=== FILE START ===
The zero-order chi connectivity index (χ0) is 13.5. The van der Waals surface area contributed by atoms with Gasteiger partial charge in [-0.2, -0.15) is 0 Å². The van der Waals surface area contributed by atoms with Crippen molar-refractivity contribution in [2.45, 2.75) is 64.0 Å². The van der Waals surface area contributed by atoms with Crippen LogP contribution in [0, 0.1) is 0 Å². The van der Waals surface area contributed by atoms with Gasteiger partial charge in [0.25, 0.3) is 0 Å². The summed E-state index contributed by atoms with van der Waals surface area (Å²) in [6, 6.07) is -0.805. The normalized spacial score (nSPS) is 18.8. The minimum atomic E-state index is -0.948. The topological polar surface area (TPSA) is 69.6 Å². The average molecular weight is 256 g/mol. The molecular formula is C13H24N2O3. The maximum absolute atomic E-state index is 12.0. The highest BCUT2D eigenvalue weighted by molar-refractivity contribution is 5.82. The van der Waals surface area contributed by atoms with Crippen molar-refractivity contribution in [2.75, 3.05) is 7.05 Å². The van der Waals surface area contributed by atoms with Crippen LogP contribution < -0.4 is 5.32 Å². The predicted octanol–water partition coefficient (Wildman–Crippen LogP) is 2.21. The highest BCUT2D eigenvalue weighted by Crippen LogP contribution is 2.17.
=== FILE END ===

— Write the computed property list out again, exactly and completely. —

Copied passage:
The zero-order chi connectivity index (χ0) is 13.5. The van der Waals surface area contributed by atoms with Gasteiger partial charge in [-0.2, -0.15) is 0 Å². The van der Waals surface area contributed by atoms with Crippen molar-refractivity contribution in [2.45, 2.75) is 64.0 Å². The van der Waals surface area contributed by atoms with Crippen LogP contribution in [0, 0.1) is 0 Å². The van der Waals surface area contributed by atoms with Gasteiger partial charge in [0.25, 0.3) is 0 Å². The summed E-state index contributed by atoms with van der Waals surface area (Å²) in [6, 6.07) is -0.805. The normalized spacial score (nSPS) is 18.8. The minimum atomic E-state index is -0.948. The topological polar surface area (TPSA) is 69.6 Å². The average molecular weight is 256 g/mol. The molecular formula is C13H24N2O3. The maximum absolute atomic E-state index is 12.0. The highest BCUT2D eigenvalue weighted by molar-refractivity contribution is 5.82. The van der Waals surface area contributed by atoms with Crippen molar-refractivity contribution in [2.75, 3.05) is 7.05 Å². The van der Waals surface area contributed by atoms with Crippen LogP contribution < -0.4 is 5.32 Å². The predicted octanol–water partition coefficient (Wildman–Crippen LogP) is 2.21. The highest BCUT2D eigenvalue weighted by Crippen LogP contribution is 2.17.